Friendships / Relationships
Mental Health Therapy for Loneliness
Someone can have many friends, know people everywhere they go and even be in a loving relationship and still feel lonely from time to time. Loneliness is often a sign that we need to reconnect with ourselves, especially if we already have an established support system in real life.
Sometimes, loneliness can also be a wake-up call that we’ve outgrown our current friend group or relationships. Ongoing feelings of loneliness can also be linked to mental health conditions like depression, bipolar disorder and anxiety.
For some people, when they feel lonely, reaching out to a friend or family member helps the feeling pass. But if you struggle with feelings of loneliness most of the time and aren’t sure what to do, therapy can help.
Is There Therapy for Loneliness?
Therapy in and of itself can help combat loneliness as you are able to connect with your counselor. They listen to you, take interest in your feelings and help you begin to explore the role that loneliness has in your life and how it is affecting your well-being. In many cases, loneliness comes from self-isolation, which is a coping mechanism many people adopt when they’re suffering from other mental health symptoms.
Feeling lonely is complicated, and you may even feel guilty for your feelings if you have other people you could talk to. But loneliness has nothing to do with your love for your friends and family. Certain relationships in your life may simply be lacking in ways you need to feel fulfilled; you could also be going through a difficult period and not feel like anyone understands you.
Talk therapy explores loneliness to get to the underlying cause. How is it serving you, and what is it protecting you from? Sometimes, isolation and loneliness serve as barricades to connection when you are afraid of vulnerability or intimacy. Therapy helps you identify beliefs and behaviors that might be making your loneliness worse and replace them with healthy alternatives.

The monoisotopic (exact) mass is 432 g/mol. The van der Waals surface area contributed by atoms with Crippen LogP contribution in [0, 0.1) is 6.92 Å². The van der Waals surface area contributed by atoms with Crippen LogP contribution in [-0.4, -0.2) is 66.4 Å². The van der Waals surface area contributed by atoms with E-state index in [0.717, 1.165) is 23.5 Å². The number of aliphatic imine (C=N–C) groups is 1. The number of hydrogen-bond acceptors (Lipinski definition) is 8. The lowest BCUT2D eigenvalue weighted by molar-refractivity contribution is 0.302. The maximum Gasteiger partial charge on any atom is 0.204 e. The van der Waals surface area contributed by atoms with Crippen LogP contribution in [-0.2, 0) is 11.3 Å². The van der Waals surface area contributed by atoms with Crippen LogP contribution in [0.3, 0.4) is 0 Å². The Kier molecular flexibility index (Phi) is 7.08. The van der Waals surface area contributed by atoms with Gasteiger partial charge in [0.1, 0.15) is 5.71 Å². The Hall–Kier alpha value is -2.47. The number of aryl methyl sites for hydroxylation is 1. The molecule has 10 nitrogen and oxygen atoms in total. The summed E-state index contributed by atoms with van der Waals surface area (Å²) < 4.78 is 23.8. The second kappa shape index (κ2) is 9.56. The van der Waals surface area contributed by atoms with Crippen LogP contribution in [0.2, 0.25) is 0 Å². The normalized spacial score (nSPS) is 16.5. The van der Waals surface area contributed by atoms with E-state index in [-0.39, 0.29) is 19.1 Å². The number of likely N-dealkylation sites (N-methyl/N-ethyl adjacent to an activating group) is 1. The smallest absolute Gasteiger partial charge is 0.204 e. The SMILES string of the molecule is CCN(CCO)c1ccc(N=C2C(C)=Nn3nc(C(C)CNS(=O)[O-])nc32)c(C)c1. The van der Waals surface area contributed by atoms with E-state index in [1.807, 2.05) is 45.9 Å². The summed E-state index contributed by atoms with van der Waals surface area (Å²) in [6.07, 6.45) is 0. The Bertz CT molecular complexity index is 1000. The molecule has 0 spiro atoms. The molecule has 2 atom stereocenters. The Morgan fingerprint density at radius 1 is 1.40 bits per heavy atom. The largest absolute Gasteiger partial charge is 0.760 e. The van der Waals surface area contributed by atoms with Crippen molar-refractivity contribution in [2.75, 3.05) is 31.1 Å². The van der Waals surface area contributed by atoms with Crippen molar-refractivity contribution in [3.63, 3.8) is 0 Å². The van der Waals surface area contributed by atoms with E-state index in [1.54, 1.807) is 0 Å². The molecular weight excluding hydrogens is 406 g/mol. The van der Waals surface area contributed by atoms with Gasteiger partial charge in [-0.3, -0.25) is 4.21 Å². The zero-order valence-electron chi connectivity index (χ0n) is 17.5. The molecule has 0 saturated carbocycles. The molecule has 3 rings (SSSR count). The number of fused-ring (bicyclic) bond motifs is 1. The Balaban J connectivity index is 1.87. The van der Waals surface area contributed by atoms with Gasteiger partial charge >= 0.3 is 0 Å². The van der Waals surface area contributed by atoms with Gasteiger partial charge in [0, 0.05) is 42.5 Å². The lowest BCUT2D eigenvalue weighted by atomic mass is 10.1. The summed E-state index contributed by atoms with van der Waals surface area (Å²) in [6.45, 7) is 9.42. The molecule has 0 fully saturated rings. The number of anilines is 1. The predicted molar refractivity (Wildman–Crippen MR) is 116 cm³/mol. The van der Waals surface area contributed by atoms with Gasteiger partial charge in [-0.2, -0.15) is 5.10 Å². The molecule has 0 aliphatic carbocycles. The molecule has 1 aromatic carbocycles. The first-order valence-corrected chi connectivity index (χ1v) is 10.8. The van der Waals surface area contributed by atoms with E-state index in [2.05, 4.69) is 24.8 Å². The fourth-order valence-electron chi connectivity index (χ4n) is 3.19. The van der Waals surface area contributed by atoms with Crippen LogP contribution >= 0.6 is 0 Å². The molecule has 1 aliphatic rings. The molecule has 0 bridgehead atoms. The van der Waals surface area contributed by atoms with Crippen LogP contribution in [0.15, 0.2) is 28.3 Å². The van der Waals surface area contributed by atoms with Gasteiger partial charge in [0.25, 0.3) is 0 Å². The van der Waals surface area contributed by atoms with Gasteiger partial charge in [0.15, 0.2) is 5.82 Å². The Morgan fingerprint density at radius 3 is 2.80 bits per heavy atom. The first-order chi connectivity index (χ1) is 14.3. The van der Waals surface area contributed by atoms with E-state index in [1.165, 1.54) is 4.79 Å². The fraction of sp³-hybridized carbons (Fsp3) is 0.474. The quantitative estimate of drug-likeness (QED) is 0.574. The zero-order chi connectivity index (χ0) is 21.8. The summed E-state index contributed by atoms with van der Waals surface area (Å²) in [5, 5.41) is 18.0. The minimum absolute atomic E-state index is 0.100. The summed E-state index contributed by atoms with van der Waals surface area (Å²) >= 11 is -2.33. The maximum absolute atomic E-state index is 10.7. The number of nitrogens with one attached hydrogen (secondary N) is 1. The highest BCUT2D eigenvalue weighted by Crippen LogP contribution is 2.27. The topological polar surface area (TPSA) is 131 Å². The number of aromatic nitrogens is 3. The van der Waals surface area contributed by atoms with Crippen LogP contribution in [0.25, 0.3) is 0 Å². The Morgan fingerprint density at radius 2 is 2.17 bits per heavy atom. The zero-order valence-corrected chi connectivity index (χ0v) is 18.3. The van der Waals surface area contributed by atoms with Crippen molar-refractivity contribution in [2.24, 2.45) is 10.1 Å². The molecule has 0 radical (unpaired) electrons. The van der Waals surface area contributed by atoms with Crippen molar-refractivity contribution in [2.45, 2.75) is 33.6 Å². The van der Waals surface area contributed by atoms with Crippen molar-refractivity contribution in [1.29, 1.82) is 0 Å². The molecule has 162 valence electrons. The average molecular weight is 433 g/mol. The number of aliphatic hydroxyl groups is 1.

How to Cope With Loneliness
Loneliness can trigger other feelings too, including worthlessness, hopelessness and despair. For someone struggling with depression, loneliness can worsen their symptoms and even lead to thoughts of self-harm or suicide. The most important thing to do is recognize you’re lonely and acknowledge that feeling. Rather than try to suppress or ignore it, think of loneliness as a messenger that you need to connect.
Engage in meaningful activities with others; if you are trying to make friends, then you may have to start with smaller engagements. Even smiling at the barista or drinking your coffee at the cafe around others can be helpful. It’s also important to look for new opportunities to meet people. You can do this in person and through online communities.
It’s also important to address how your beliefs affect your idea of loneliness. Someone with social anxiety likely sees themself as shy and awkward, which makes them less likely to socialize with other people. If you don’t trust easily or have a hard time getting close to others, then you may have habits that make forming relationships a challenge for you.